Article Content



[check mark] Buckle up, big guy


[check mark] Cholesterol breakthrough


[check mark] New insight into metabolic syndrome


Obesity Linked to Decreased Seatbelt Use

According to a research from Vanderbilt University, obese people are less likely to use their seatbelts than the rest of the population do, adding to the public health risks associated with this large and rapidly growing problem. The researchers examined the 2002 data from the Behavioral Risk Factor Surveillance Survey conducted by the US Centers for Disease Control, a telephone survey was used to collect data on risky behaviors and health decisions associated with death.


The study found that approximately 30% of individuals with a body mass index (BMI) that qualified them as overweight, obese, or extremely obese reported not using a seatbelt, compared to approximately 20% of the average population. Furthermore, seatbelt use declined as BMI increased, with approximately 55% of extremely obese individuals reporting that they did not use a seatbelt. The connection between increased BMI and decreased seatbelt use held even when controlling for other factors such as sex, race, and seatbelt laws in the respondent's state.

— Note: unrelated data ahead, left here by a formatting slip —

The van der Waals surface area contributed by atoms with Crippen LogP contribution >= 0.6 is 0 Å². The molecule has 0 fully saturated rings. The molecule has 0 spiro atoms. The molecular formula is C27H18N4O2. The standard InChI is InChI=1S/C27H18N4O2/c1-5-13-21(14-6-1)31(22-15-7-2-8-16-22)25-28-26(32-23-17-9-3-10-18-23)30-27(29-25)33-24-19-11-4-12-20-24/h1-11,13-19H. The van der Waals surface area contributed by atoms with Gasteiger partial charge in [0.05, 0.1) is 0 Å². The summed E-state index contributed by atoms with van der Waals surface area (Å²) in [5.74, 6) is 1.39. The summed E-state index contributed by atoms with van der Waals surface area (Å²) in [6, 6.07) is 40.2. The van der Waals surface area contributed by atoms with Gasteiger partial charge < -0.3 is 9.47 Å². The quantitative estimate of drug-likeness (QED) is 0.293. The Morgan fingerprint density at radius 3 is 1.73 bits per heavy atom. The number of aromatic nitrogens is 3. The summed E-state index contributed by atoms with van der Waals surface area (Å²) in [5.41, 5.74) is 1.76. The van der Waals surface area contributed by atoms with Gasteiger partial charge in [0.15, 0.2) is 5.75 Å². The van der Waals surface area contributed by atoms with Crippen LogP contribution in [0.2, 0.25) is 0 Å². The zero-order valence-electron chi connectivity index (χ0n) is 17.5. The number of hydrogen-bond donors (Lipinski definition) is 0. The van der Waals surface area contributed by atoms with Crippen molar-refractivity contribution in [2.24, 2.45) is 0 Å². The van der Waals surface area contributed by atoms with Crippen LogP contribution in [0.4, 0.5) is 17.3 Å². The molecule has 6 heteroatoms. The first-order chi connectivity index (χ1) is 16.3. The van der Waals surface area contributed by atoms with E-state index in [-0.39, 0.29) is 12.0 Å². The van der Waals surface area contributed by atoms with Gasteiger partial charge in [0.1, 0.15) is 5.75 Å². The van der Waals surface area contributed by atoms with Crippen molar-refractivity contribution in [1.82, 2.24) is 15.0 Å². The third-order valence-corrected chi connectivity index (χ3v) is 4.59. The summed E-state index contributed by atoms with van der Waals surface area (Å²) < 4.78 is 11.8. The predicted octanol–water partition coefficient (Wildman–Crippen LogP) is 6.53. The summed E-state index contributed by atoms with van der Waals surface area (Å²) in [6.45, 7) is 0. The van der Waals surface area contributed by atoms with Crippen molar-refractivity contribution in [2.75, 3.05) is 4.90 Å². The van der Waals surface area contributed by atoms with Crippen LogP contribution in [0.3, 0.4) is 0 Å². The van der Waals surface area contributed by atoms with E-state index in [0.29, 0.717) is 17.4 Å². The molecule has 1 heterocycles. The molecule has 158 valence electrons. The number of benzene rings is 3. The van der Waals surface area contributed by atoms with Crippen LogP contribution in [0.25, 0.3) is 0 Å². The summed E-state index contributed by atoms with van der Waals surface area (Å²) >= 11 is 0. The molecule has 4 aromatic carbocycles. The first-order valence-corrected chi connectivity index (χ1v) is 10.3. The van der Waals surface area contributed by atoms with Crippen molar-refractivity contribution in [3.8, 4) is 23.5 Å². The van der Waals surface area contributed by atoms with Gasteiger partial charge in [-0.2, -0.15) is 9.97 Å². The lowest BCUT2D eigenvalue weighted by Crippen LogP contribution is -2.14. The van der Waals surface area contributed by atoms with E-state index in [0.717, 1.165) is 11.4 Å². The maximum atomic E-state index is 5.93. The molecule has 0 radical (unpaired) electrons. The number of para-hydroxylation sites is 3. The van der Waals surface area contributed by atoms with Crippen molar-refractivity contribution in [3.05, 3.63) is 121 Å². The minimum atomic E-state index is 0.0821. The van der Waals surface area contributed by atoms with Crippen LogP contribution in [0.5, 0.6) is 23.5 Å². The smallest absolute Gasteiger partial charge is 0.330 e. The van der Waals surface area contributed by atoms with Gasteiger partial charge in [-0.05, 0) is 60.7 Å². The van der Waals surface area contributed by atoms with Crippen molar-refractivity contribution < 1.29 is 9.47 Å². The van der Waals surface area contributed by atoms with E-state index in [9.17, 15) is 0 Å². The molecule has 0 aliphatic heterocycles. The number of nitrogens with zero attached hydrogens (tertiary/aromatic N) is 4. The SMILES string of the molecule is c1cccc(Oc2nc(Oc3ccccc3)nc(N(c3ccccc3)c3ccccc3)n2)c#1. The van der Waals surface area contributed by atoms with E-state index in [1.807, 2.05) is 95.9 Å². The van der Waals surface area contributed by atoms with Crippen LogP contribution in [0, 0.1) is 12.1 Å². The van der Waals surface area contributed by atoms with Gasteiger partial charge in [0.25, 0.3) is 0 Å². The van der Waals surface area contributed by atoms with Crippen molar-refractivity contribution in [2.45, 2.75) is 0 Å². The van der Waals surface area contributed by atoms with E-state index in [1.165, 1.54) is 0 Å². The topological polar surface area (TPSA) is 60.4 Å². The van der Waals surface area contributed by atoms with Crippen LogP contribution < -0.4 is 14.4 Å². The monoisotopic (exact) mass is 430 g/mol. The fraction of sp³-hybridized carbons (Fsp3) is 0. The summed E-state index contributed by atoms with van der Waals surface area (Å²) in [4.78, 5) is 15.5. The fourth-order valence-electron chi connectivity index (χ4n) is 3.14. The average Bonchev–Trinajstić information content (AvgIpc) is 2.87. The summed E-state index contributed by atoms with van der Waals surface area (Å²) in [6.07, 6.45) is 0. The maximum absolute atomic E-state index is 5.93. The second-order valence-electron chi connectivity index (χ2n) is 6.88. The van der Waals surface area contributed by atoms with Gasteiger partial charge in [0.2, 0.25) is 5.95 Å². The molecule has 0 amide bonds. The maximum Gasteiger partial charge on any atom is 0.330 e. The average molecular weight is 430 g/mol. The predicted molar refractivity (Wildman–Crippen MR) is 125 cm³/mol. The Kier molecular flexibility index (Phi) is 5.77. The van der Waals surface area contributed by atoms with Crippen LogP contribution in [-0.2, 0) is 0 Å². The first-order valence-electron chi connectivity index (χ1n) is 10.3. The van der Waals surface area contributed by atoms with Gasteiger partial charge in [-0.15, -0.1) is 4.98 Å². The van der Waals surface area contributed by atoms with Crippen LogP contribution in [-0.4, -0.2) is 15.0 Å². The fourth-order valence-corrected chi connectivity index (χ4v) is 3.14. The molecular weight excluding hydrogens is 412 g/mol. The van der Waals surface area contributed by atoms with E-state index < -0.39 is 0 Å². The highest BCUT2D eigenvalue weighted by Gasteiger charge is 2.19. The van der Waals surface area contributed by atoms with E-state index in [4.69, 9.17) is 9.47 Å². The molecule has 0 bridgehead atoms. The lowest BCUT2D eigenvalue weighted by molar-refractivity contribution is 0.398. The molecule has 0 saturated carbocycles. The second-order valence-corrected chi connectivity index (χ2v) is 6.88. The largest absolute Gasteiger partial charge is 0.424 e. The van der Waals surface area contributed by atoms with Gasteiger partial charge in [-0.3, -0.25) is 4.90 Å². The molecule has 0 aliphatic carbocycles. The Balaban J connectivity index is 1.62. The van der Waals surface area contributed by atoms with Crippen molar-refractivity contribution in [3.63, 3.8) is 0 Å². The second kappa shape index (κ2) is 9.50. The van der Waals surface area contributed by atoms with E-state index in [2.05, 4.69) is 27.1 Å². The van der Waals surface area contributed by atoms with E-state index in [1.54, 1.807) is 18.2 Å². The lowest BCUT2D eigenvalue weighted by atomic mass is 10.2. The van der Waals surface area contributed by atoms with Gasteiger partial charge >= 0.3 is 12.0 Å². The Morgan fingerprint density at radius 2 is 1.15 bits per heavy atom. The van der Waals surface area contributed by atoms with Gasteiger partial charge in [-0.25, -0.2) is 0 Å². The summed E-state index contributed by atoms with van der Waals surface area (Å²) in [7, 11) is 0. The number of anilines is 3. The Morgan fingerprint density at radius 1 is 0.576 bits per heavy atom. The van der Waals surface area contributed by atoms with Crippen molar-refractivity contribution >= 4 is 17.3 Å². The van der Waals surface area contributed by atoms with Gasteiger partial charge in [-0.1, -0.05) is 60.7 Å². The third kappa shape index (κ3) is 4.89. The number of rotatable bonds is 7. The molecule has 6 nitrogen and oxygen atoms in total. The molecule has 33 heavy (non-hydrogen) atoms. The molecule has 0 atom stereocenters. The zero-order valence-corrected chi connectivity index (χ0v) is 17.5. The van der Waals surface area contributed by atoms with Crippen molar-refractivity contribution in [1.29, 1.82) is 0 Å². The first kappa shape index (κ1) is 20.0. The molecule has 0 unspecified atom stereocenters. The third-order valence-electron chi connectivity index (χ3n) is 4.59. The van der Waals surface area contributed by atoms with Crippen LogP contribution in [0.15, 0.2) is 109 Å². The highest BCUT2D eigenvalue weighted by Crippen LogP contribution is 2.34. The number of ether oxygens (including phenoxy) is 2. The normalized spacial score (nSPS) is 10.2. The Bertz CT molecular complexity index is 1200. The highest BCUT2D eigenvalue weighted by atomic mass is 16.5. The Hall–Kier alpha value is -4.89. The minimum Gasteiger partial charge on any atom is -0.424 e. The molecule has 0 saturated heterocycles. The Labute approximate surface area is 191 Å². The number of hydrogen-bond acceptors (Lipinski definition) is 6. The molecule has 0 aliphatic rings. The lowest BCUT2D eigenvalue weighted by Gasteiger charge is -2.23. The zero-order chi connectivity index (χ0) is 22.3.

The public health problem posed by the lack of seatbelt use is magnified by increases in obesity; nearly 60% of the survey respondents fell into the categories of overweight, obese, or extremely obese.


The authors suggest that a reason why people with a high BMI do not use seatbelts is because doing so is uncomfortable. Seatbelt use reduces automobile crash-related deaths and injuries by at least 50%. Therefore, urge those big guys to buckle up!


Source: Obesity, November 2007


Hospitalizations for Gastroesophageal Reflux Disease Up by 103%